The so-called British variant of Covid-19 is the biggest threat to de-escalation of the coronavirus restrictions in the Balearic Islands, but after an initial spurt in infections, the situation appears to be under control.
“It seems that the progress of the British variant is being contained in the Balearics,” said the Coordinator of the Son Espases Microbiology Laboratory, Dr Antonio Oliver, who called for extreme caution when de-escalation begins on March 2.
“The British variant has higher transmission capacity, so it will be necessary to monitor the situation closely,” he warned.
The British variant has been identified in 40% of coronavirus cases in the Balearic Islands, but that percentage hasn’t changed compared to the previous week.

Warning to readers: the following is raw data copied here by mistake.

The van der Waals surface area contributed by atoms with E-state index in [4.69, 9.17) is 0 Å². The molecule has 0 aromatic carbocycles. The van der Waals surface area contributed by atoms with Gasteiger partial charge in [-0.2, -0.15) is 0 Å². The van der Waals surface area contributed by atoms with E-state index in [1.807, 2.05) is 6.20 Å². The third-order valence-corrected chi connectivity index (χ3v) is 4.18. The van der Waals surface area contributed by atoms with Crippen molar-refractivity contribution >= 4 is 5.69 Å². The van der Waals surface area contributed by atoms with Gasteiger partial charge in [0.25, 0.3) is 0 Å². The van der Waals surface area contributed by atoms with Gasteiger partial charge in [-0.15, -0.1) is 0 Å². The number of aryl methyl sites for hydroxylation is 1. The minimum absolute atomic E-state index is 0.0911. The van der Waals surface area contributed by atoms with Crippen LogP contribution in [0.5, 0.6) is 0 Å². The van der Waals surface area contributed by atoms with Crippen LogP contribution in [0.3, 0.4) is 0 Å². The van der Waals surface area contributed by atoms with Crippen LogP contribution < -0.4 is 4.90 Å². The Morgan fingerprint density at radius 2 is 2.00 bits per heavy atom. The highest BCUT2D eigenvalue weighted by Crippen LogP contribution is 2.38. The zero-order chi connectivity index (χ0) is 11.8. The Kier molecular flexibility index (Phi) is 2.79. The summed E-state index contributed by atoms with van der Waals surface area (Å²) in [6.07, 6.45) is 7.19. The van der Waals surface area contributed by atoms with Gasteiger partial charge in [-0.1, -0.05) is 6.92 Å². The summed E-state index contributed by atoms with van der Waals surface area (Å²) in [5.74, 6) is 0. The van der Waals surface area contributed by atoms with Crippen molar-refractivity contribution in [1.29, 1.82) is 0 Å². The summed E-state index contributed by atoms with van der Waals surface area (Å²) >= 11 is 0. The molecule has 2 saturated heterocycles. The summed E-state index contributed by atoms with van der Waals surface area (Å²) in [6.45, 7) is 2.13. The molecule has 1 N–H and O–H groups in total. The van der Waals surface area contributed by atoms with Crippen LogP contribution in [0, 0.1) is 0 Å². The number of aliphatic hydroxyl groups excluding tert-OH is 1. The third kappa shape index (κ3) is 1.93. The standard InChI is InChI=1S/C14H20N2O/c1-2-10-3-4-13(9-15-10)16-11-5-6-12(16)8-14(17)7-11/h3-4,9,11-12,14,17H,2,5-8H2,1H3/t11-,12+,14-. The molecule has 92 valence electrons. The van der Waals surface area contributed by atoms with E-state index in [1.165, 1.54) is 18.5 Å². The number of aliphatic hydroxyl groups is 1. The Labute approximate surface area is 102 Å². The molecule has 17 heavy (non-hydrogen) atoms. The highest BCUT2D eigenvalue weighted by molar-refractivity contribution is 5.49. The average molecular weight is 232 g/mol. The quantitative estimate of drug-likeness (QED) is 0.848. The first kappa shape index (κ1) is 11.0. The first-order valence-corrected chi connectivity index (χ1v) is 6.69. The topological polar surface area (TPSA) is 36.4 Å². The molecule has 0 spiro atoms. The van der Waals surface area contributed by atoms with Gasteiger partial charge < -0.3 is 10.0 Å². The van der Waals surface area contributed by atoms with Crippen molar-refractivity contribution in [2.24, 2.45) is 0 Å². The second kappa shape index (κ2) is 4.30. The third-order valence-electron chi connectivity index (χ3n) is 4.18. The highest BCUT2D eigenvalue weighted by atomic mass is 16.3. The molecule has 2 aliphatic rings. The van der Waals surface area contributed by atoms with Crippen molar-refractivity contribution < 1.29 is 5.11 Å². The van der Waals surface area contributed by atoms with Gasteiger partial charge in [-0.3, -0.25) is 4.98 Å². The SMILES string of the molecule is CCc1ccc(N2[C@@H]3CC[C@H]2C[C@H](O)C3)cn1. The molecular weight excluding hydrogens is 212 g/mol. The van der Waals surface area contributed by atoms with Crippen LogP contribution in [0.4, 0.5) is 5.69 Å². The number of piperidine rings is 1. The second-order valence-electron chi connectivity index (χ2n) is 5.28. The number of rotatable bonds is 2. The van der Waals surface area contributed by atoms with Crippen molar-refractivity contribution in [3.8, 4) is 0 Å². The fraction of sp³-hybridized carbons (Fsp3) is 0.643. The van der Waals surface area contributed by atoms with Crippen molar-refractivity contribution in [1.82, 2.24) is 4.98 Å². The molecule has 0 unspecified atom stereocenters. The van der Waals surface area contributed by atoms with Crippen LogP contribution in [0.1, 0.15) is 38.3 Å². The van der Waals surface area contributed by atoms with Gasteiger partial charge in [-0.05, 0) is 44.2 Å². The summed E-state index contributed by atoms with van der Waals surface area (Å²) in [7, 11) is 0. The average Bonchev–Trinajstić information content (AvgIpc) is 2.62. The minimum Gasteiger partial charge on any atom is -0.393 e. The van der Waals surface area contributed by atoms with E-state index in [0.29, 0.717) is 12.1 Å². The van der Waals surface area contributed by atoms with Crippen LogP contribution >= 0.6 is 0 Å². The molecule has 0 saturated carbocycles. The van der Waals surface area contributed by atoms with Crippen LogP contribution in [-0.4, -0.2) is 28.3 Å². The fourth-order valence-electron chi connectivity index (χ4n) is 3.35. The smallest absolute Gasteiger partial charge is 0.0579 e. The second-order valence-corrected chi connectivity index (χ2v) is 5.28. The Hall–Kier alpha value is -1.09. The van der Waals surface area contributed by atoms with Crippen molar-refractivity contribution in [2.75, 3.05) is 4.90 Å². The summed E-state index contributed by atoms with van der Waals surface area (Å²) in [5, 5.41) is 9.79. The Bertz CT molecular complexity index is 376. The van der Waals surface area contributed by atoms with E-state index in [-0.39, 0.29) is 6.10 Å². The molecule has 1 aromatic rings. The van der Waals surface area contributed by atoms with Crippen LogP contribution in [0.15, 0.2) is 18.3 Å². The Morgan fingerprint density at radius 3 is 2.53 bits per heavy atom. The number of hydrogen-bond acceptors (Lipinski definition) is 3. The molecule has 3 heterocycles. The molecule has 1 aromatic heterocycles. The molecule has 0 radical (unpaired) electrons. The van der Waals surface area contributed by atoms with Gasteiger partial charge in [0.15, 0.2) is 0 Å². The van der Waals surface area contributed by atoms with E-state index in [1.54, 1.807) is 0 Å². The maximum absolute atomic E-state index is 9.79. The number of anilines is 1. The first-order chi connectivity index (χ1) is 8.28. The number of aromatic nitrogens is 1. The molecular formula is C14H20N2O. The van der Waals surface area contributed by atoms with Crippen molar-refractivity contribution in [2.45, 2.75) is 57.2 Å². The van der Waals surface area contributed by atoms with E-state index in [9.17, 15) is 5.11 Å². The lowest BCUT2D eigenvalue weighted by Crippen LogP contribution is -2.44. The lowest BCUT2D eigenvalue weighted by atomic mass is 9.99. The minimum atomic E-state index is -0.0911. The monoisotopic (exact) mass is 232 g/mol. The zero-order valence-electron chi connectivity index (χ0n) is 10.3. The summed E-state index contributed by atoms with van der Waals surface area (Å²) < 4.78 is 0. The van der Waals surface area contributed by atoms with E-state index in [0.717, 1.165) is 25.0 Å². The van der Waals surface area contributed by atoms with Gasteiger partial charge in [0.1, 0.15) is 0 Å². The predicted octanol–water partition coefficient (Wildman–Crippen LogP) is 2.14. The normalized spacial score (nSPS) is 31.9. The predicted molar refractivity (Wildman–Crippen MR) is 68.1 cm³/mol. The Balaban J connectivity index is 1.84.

The percentage of cases with the British strain was increasing until last week, then new infections started declining. The Balearic Islands now has a cumulative incidence rate of 111.27 cases per 100,000 inhabitants in 14 days, compared to 651.09 on December 29.
By island, the British variant has been identified in 40% of cases in Mallorca; 50% of cases in Ibiza and only one case has been detected in Minorca.
The Balearic Islands has identified 117 cases of the British variant, putting them in 3rd place behind Madrid with 130 cases and Cantabria with 145.
Dr Oliver says this is due to the fact that the Balearic Islands have been sequencing for a long time.
"We were amongst the first to sequence and it started before December,” he said. “The Balearic Islands doesn’t have the most cases of the British variant, but it has the most sequences."
Dr Oliver also emphasised that the PCRs carried out in the Balearic Islands are helping to detect the British variant, which makes it possible to take greater control and slow down contagion.
Sequencing is continuing in the Balearic Islands in case another strain of the virus appears, but so far only the British variant has been confirmed.